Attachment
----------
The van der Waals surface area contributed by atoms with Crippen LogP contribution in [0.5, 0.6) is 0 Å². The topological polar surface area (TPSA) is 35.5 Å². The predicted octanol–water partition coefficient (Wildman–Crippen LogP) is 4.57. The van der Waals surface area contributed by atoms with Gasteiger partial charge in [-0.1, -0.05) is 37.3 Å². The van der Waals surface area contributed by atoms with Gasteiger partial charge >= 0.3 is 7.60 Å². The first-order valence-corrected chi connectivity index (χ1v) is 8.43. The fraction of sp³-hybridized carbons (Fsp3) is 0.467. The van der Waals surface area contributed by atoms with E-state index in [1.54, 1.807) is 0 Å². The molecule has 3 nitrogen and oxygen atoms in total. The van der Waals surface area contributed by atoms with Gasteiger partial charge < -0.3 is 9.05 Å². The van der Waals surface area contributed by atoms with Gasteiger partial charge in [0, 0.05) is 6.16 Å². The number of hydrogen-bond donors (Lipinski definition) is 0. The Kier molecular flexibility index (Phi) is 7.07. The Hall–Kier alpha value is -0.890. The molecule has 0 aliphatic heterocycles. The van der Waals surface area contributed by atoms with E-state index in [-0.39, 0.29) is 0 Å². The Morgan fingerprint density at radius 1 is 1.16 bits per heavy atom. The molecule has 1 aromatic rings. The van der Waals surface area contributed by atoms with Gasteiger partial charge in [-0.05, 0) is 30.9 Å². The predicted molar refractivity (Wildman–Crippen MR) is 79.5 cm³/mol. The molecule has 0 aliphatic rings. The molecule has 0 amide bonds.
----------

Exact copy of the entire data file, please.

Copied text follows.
The van der Waals surface area contributed by atoms with Crippen LogP contribution in [0.5, 0.6) is 0 Å². The topological polar surface area (TPSA) is 35.5 Å². The predicted octanol–water partition coefficient (Wildman–Crippen LogP) is 4.57. The van der Waals surface area contributed by atoms with Gasteiger partial charge in [-0.1, -0.05) is 37.3 Å². The van der Waals surface area contributed by atoms with Gasteiger partial charge >= 0.3 is 7.60 Å². The first-order valence-corrected chi connectivity index (χ1v) is 8.43. The fraction of sp³-hybridized carbons (Fsp3) is 0.467. The van der Waals surface area contributed by atoms with E-state index in [1.54, 1.807) is 0 Å². The molecule has 3 nitrogen and oxygen atoms in total. The van der Waals surface area contributed by atoms with Gasteiger partial charge < -0.3 is 9.05 Å². The van der Waals surface area contributed by atoms with Gasteiger partial charge in [0, 0.05) is 6.16 Å². The number of hydrogen-bond donors (Lipinski definition) is 0. The Kier molecular flexibility index (Phi) is 7.07. The Hall–Kier alpha value is -0.890. The molecule has 0 aliphatic heterocycles. The van der Waals surface area contributed by atoms with E-state index in [-0.39, 0.29) is 0 Å². The Morgan fingerprint density at radius 1 is 1.16 bits per heavy atom. The molecule has 1 aromatic rings. The van der Waals surface area contributed by atoms with Gasteiger partial charge in [-0.05, 0) is 30.9 Å². The predicted molar refractivity (Wildman–Crippen MR) is 79.5 cm³/mol. The molecule has 0 aliphatic rings. The molecule has 0 amide bonds.